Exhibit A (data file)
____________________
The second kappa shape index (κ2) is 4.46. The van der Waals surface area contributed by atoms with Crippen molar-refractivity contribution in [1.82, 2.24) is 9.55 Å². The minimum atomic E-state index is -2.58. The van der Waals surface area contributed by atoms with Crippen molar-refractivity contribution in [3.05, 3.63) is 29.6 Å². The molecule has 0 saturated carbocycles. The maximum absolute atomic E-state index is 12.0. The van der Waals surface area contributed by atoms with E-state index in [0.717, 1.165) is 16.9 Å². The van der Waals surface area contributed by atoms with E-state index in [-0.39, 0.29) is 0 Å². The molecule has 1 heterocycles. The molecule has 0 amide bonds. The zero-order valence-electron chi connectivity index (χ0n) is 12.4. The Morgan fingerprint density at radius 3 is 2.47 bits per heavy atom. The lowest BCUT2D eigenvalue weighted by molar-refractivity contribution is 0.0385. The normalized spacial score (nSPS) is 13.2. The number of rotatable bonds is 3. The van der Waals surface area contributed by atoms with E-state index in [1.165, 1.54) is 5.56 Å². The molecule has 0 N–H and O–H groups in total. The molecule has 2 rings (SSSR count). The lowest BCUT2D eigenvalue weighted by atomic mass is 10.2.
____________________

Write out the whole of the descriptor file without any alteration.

The second kappa shape index (κ2) is 4.46. The van der Waals surface area contributed by atoms with Crippen molar-refractivity contribution in [1.82, 2.24) is 9.55 Å². The minimum atomic E-state index is -2.58. The van der Waals surface area contributed by atoms with Crippen molar-refractivity contribution in [3.05, 3.63) is 29.6 Å². The molecule has 0 saturated carbocycles. The maximum absolute atomic E-state index is 12.0. The van der Waals surface area contributed by atoms with E-state index in [0.717, 1.165) is 16.9 Å². The van der Waals surface area contributed by atoms with E-state index in [-0.39, 0.29) is 0 Å². The molecule has 1 heterocycles. The molecule has 0 amide bonds. The zero-order valence-electron chi connectivity index (χ0n) is 12.4. The Morgan fingerprint density at radius 3 is 2.47 bits per heavy atom. The lowest BCUT2D eigenvalue weighted by molar-refractivity contribution is 0.0385. The normalized spacial score (nSPS) is 13.2. The number of rotatable bonds is 3. The van der Waals surface area contributed by atoms with E-state index in [1.165, 1.54) is 5.56 Å². The molecule has 0 N–H and O–H groups in total. The molecule has 2 rings (SSSR count). The lowest BCUT2D eigenvalue weighted by atomic mass is 10.2.